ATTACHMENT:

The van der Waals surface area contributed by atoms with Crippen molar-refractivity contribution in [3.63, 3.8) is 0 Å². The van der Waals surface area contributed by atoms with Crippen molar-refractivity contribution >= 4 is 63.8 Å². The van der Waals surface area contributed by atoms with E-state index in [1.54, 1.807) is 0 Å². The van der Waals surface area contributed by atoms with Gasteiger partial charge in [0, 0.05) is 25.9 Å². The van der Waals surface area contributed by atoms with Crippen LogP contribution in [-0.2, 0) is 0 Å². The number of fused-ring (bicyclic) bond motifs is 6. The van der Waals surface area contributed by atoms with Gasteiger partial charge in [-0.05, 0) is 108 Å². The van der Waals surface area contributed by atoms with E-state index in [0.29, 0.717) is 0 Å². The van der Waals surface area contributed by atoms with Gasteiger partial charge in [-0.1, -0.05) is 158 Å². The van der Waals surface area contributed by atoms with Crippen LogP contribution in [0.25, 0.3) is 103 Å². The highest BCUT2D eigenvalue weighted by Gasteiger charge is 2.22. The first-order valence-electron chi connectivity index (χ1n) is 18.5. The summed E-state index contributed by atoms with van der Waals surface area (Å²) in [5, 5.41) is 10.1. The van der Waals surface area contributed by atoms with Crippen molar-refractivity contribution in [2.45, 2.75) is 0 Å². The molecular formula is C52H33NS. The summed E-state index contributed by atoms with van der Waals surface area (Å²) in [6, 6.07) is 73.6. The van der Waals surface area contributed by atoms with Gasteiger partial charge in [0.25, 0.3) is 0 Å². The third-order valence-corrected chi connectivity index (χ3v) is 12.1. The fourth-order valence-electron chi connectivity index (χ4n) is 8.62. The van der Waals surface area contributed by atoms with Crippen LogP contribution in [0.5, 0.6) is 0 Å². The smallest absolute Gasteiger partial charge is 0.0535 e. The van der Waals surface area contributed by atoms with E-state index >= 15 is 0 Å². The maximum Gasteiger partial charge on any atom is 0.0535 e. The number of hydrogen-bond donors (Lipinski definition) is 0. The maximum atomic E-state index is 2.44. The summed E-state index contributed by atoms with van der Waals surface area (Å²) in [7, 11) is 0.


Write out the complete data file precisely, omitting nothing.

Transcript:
The van der Waals surface area contributed by atoms with Crippen molar-refractivity contribution in [3.63, 3.8) is 0 Å². The van der Waals surface area contributed by atoms with Crippen molar-refractivity contribution >= 4 is 63.8 Å². The van der Waals surface area contributed by atoms with E-state index in [1.54, 1.807) is 0 Å². The van der Waals surface area contributed by atoms with Gasteiger partial charge in [0, 0.05) is 25.9 Å². The van der Waals surface area contributed by atoms with Crippen LogP contribution in [-0.2, 0) is 0 Å². The number of fused-ring (bicyclic) bond motifs is 6. The van der Waals surface area contributed by atoms with Gasteiger partial charge in [-0.05, 0) is 108 Å². The van der Waals surface area contributed by atoms with E-state index in [0.29, 0.717) is 0 Å². The van der Waals surface area contributed by atoms with Gasteiger partial charge in [-0.1, -0.05) is 158 Å². The van der Waals surface area contributed by atoms with Crippen LogP contribution in [0.25, 0.3) is 103 Å². The highest BCUT2D eigenvalue weighted by Gasteiger charge is 2.22. The first-order valence-electron chi connectivity index (χ1n) is 18.5. The summed E-state index contributed by atoms with van der Waals surface area (Å²) in [5, 5.41) is 10.1. The van der Waals surface area contributed by atoms with Crippen molar-refractivity contribution in [2.45, 2.75) is 0 Å². The molecular formula is C52H33NS. The summed E-state index contributed by atoms with van der Waals surface area (Å²) in [6, 6.07) is 73.6. The van der Waals surface area contributed by atoms with Gasteiger partial charge in [0.25, 0.3) is 0 Å². The third-order valence-corrected chi connectivity index (χ3v) is 12.1. The fourth-order valence-electron chi connectivity index (χ4n) is 8.62. The van der Waals surface area contributed by atoms with Crippen LogP contribution in [0.5, 0.6) is 0 Å². The smallest absolute Gasteiger partial charge is 0.0535 e. The van der Waals surface area contributed by atoms with E-state index >= 15 is 0 Å². The maximum Gasteiger partial charge on any atom is 0.0535 e. The number of hydrogen-bond donors (Lipinski definition) is 0. The maximum atomic E-state index is 2.44. The summed E-state index contributed by atoms with van der Waals surface area (Å²) in [7, 11) is 0.